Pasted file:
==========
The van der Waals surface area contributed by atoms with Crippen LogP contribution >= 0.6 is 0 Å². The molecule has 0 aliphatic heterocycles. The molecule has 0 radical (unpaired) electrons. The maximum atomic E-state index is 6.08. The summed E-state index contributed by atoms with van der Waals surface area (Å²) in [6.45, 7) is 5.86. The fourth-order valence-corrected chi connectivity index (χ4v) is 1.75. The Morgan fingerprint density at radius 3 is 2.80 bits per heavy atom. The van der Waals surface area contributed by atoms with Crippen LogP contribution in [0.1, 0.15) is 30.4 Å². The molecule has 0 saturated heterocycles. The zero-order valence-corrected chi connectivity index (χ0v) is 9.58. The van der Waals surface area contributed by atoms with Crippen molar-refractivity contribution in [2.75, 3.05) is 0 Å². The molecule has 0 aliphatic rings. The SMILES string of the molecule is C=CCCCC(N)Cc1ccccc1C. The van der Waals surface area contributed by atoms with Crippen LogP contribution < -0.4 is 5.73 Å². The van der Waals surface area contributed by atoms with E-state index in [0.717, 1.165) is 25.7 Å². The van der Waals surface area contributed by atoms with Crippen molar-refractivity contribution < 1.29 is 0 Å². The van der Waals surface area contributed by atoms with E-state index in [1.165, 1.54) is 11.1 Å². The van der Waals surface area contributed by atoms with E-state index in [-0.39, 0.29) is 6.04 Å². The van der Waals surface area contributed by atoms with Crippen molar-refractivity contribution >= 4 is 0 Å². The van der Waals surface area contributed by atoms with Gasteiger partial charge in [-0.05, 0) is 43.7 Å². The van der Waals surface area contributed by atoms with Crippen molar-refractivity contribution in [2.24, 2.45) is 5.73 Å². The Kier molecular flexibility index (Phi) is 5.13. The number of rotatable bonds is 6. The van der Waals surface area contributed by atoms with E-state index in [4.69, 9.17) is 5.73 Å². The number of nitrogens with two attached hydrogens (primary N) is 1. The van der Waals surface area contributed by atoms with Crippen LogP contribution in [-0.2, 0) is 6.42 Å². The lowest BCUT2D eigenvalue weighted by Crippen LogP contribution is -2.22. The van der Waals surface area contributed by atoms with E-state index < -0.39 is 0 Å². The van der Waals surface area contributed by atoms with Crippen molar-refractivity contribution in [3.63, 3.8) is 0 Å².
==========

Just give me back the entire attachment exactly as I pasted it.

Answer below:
The van der Waals surface area contributed by atoms with Crippen LogP contribution >= 0.6 is 0 Å². The molecule has 0 aliphatic heterocycles. The molecule has 0 radical (unpaired) electrons. The maximum atomic E-state index is 6.08. The summed E-state index contributed by atoms with van der Waals surface area (Å²) in [6.45, 7) is 5.86. The fourth-order valence-corrected chi connectivity index (χ4v) is 1.75. The Morgan fingerprint density at radius 3 is 2.80 bits per heavy atom. The van der Waals surface area contributed by atoms with Crippen LogP contribution in [0.1, 0.15) is 30.4 Å². The molecule has 0 saturated heterocycles. The zero-order valence-corrected chi connectivity index (χ0v) is 9.58. The van der Waals surface area contributed by atoms with Crippen molar-refractivity contribution in [2.75, 3.05) is 0 Å². The molecule has 0 aliphatic rings. The SMILES string of the molecule is C=CCCCC(N)Cc1ccccc1C. The van der Waals surface area contributed by atoms with Crippen LogP contribution < -0.4 is 5.73 Å². The van der Waals surface area contributed by atoms with E-state index in [0.717, 1.165) is 25.7 Å². The van der Waals surface area contributed by atoms with Crippen molar-refractivity contribution < 1.29 is 0 Å². The van der Waals surface area contributed by atoms with E-state index in [1.165, 1.54) is 11.1 Å². The van der Waals surface area contributed by atoms with E-state index in [-0.39, 0.29) is 6.04 Å². The van der Waals surface area contributed by atoms with Crippen molar-refractivity contribution >= 4 is 0 Å². The van der Waals surface area contributed by atoms with Gasteiger partial charge in [-0.05, 0) is 43.7 Å². The van der Waals surface area contributed by atoms with Crippen molar-refractivity contribution in [2.24, 2.45) is 5.73 Å². The Kier molecular flexibility index (Phi) is 5.13. The number of rotatable bonds is 6. The van der Waals surface area contributed by atoms with E-state index in [4.69, 9.17) is 5.73 Å². The number of nitrogens with two attached hydrogens (primary N) is 1. The van der Waals surface area contributed by atoms with Crippen LogP contribution in [-0.2, 0) is 6.42 Å². The lowest BCUT2D eigenvalue weighted by Crippen LogP contribution is -2.22. The van der Waals surface area contributed by atoms with E-state index < -0.39 is 0 Å². The van der Waals surface area contributed by atoms with Crippen molar-refractivity contribution in [3.63, 3.8) is 0 Å².